Rhizome control time

If you grow running bamboo as I do, controlling its spread is important. This type of bamboo spreads by rhizomes (which are like underground stems) and stopping the spread of rhizomes is the way to keep the bamboo from taking over your yard -- and your neighbor's.

If you live where it gets hot in the summer with plenty of rain -- like here in St. Louis -- the rhizomes will grow like crazy. Growth of 10-20 feet in a single year is not uncommon, even from a small plant.

Note that rhizomes typically stay underground, but since I can only get photos of those that are poking out of the soil, that's what you'll be seeing here. Remember that for every rhizome you see doing this, there are probably five (or more) that you can't see.

Although with bamboo in the genus Phyllostachys the rhizomes usually stay pretty close to the surface, often emerging and diving back down again, it's possible to overlook them until they have grown quite a distance and are rooted in. It's much easier to get them before they're too long and well-rooted, so it pays to be diligent.

These are rhizomes from my Phyllostachys bissetii, and they're intent on escaping. Some try to go over the "wall" of the raised bed they call home:

Most try to go under the "wall":

Obstacles like drainpipes or tree roots will just deflect them upward or downward -- hopefully upward -- and will make it harder to dig them out. This is my tool of choice for finding and yanking or cutting these guys:

I'll just dig around the edge of the allowed planting area, pulling and chopping any rhizomes that I find.
About those obstacles: taking a swing with this and hitting a large, buried tree root is jolting!

Besides going over or under and diving back into the ground, the rhizomes may also just keep going up and turn into culms:

These culms are typically thinner and weaker than the culms produced during the shooting period for the plant, and are therefore called "whip shoots". It's younger "juvenile" bamboo plants that typically do this -- they seem to be trying to find the balance between roots and leaves, so they'll turn what was going to be a rhizome with roots into a culm with branches and leaves.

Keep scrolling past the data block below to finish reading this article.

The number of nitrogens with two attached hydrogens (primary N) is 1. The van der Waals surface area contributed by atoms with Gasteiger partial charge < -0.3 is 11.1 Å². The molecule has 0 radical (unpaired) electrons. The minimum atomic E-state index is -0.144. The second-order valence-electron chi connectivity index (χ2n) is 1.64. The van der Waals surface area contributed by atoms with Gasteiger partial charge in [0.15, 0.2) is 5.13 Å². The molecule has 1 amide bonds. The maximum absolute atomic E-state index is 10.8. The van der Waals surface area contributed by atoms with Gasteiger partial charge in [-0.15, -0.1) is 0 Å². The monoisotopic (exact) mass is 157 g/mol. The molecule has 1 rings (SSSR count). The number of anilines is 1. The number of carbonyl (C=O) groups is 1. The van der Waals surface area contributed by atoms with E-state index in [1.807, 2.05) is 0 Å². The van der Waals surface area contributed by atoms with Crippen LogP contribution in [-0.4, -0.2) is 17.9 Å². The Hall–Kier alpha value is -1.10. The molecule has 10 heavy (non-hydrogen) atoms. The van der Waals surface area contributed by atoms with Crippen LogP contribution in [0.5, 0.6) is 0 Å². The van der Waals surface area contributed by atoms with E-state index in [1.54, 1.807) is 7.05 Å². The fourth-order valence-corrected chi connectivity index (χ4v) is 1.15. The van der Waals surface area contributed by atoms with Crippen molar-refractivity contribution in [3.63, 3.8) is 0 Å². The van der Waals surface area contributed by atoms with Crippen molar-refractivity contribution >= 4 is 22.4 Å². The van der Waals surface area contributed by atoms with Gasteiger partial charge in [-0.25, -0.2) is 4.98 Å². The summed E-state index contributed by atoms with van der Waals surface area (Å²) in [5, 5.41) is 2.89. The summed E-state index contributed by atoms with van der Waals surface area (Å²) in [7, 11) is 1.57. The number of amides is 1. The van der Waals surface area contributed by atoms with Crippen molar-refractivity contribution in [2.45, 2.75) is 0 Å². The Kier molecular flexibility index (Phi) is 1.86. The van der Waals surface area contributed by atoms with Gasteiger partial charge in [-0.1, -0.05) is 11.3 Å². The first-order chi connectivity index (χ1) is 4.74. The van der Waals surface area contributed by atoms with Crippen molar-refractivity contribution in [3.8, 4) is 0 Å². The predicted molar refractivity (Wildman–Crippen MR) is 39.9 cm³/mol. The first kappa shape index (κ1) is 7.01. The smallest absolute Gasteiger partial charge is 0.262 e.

The ones that "porpoise" (emerge then go back into the ground) are interesting and attractive. They're also called "ankle breakers" by some bamboo growers for reasons you can probably guess -- luckily this one is in a raised bed that I'll never be able to walk in.

My Phyllostachys glauca 'Yunzhu' is producing quite a few of these "emergent" rhizomes again this year, but it looks like most of them will dive back in:

I think it will stop doing that once it's a few years older. It may also be because I'm growing this on a berm (or "mound of soil") which makes it easier for the rhizomes to accidentally find their way out of the soil.

I've already rhizome pruned this plant once this year, and since I just found a 5' rhizome I'm hoping I missed it last time. I'd hate to think that it would grow 5' in just a couple of months (but it's entirely possible)!

Some plants produce thin rhizomes:

Older, larger species will produce larger rhizomes:

But the size of the culms that are produced is not always related to the size of the rhizome -- some plants with very thin rhizomes will produce quite thick, large culms.

So after some time swinging the mattock, pulling up rhizomes and chopping them off, I've got a few piles of choppings to show for my effort:

That's two large plants down, six more to go. Not counting the smaller (often more aggressively spreading) species. I better pick up the pace -- besides these other plants I'll need to do this one more time on all of them again before shooting season, either in early fall or late winter.

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